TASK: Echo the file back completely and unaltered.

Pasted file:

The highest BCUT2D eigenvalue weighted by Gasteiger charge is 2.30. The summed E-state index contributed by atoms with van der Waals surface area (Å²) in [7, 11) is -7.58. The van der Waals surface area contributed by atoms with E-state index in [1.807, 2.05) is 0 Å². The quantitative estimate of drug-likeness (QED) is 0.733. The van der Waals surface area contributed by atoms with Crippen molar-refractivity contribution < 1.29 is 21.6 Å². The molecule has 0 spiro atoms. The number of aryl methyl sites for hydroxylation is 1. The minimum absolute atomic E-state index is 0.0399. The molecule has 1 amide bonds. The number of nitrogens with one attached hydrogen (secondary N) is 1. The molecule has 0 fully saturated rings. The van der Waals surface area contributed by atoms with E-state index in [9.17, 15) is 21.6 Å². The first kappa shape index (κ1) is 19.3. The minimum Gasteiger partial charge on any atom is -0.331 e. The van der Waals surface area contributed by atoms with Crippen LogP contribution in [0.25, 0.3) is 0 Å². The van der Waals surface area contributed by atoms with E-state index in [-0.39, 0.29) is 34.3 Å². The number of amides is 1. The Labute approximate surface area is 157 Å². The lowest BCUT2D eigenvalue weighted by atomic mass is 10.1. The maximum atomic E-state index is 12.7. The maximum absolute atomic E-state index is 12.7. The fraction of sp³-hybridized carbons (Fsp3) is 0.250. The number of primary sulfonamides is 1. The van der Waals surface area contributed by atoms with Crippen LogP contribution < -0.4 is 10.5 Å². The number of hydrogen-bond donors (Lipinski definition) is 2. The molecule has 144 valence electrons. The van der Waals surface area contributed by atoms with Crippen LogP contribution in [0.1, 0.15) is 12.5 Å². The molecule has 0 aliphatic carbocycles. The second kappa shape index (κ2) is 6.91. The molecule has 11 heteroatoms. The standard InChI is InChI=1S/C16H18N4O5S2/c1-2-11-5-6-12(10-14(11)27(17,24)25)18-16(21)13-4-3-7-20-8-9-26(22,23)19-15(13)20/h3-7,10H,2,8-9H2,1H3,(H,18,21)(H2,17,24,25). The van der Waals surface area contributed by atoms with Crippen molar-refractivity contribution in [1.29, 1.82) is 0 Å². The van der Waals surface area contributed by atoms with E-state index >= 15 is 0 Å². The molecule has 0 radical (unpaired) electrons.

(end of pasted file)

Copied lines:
The highest BCUT2D eigenvalue weighted by Gasteiger charge is 2.30. The summed E-state index contributed by atoms with van der Waals surface area (Å²) in [7, 11) is -7.58. The van der Waals surface area contributed by atoms with E-state index in [1.807, 2.05) is 0 Å². The quantitative estimate of drug-likeness (QED) is 0.733. The van der Waals surface area contributed by atoms with Crippen molar-refractivity contribution < 1.29 is 21.6 Å². The molecule has 0 spiro atoms. The number of aryl methyl sites for hydroxylation is 1. The minimum absolute atomic E-state index is 0.0399. The molecule has 1 amide bonds. The number of nitrogens with one attached hydrogen (secondary N) is 1. The molecule has 0 fully saturated rings. The van der Waals surface area contributed by atoms with E-state index in [9.17, 15) is 21.6 Å². The first kappa shape index (κ1) is 19.3. The minimum Gasteiger partial charge on any atom is -0.331 e. The van der Waals surface area contributed by atoms with Crippen LogP contribution in [0.25, 0.3) is 0 Å². The van der Waals surface area contributed by atoms with E-state index in [-0.39, 0.29) is 34.3 Å². The number of amides is 1. The Labute approximate surface area is 157 Å². The lowest BCUT2D eigenvalue weighted by atomic mass is 10.1. The maximum atomic E-state index is 12.7. The maximum absolute atomic E-state index is 12.7. The fraction of sp³-hybridized carbons (Fsp3) is 0.250. The number of primary sulfonamides is 1. The van der Waals surface area contributed by atoms with Crippen LogP contribution < -0.4 is 10.5 Å². The number of hydrogen-bond donors (Lipinski definition) is 2. The molecule has 144 valence electrons. The van der Waals surface area contributed by atoms with Crippen LogP contribution in [0.1, 0.15) is 12.5 Å². The molecule has 0 aliphatic carbocycles. The second kappa shape index (κ2) is 6.91. The molecule has 11 heteroatoms. The standard InChI is InChI=1S/C16H18N4O5S2/c1-2-11-5-6-12(10-14(11)27(17,24)25)18-16(21)13-4-3-7-20-8-9-26(22,23)19-15(13)20/h3-7,10H,2,8-9H2,1H3,(H,18,21)(H2,17,24,25). The van der Waals surface area contributed by atoms with Crippen molar-refractivity contribution in [1.29, 1.82) is 0 Å². The van der Waals surface area contributed by atoms with E-state index >= 15 is 0 Å². The molecule has 0 radical (unpaired) electrons.